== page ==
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Student Exhibitions: Whitby High School

23 June - 27 June 2021

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Student Exhibitions: UCEN

9 June - 13 June 2021

Exhibitions Main Exhibition

Student Exhibitions: Arc

16 June - 20 June 2021

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10 June 2021

Exhibitions Main Exhibition

Digital Window Gallery: Postcards from us x

10 June - 20 June 2021

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17 June 2021

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22 May 2021

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22 June 2021

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8 June 2021

Past Events

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3 June 2021

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First Light Spotlight: Things Are Strange

25 May 2021

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OPEN ROOMS #12: INDEPENDENTS BIENNIAL

6 May 2021

Exhibitions Past Exhibitions

Liverpool Biennial 2021: The Stomach and the Port

19 May - 6 June 2021

Picturing England’s High Streets: Prescot

7 April 2021

Picturing England’s High Street: Chester

7 April 2021

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8 April 2021

Past Events

First Light Spotlight: Parallel Histories

11 May 2021

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First Light Spotlight: After Nature

27 April 2021

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First Light Spotlight: Unearthly Matter

13 April 2021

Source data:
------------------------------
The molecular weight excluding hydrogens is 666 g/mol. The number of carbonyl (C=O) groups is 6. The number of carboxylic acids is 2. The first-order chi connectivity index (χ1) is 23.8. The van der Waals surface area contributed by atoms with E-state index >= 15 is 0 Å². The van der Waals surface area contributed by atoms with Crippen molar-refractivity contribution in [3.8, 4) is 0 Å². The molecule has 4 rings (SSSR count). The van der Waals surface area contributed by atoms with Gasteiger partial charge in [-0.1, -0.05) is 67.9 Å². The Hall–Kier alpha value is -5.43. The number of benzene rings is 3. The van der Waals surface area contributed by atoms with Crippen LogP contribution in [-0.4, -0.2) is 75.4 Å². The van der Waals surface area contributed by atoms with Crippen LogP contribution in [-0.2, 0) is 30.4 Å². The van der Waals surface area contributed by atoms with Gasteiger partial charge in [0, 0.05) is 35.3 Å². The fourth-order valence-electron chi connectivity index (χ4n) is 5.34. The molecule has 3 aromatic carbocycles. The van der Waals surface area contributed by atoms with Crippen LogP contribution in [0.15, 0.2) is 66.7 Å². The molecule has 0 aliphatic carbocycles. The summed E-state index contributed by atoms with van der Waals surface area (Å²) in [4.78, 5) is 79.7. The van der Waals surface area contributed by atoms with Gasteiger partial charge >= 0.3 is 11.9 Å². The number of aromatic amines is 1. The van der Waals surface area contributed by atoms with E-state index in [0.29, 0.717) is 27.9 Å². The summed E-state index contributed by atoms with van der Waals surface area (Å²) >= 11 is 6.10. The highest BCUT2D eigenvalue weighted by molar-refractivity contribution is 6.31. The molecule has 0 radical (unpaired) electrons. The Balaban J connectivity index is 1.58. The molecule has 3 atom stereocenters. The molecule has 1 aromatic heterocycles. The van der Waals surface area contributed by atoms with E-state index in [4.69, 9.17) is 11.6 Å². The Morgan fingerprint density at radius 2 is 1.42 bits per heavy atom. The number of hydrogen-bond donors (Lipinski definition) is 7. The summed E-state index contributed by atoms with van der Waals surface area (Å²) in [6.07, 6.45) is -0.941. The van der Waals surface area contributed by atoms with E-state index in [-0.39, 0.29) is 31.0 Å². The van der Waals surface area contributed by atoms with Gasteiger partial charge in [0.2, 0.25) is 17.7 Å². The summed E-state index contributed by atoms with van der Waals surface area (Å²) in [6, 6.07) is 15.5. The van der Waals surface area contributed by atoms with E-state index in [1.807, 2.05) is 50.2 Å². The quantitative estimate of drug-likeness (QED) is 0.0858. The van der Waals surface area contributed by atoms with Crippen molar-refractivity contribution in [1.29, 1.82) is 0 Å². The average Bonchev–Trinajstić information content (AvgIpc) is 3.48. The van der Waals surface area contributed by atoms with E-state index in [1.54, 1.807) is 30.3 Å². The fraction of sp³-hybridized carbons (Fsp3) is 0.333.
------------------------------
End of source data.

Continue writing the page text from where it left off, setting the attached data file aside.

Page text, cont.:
Exhibitions

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23 March - 5 April 2021

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Digital Window Gallery: Independents Biennial

18 March - 6 June 2021

Past Events

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30 March 2021

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First Light Spotlight – Connecting new photography with writing

16 March 2021

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OPEN ROOMS #11: ON THE CORNERS OF ARGYLE AND GLENWOOD – PHOTOBOOK IN COLLABORATION

11 March 2021

Freelance Photographer in Residence Position

23 February 2021

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23 February 2021

About Alternative Lens

23 February 2021

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23 February 2021

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Open Rooms #10: All Dressed Up With Nowhere To Go

25 February 2021

The Course

12 February 2021

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12 February 2021

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1 January - 30 April 2021

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11 February - 31 March 2021

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HYPERTEXT: Yasmine Akim ‘Decolonise art schools & showcase the agency of marginalised people’

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HYPERTEXT: Jason Evans – Sound & Vision

28 November 2020

HYPERTEXT: ROOT-ed Zine – Our Experience of Navigating through Arts and Media as People of Colour

28 November 2020

HYPERTEXT: Present and Continuous Q&A with Liz Wewiora and the Many Hands Craft Collective

28 November 2020

HYPERTEXT: Rose Nordin of OOMK in conversation with Kerol Izwan of Musotrees

28 November 2020

HYPERTEXT: Jade Montserrat in conversation with Nikita Gill

28 November 2020

HYPERTEXT: Sam Hutchinson in conversation with Aram Sabbah of Skatepal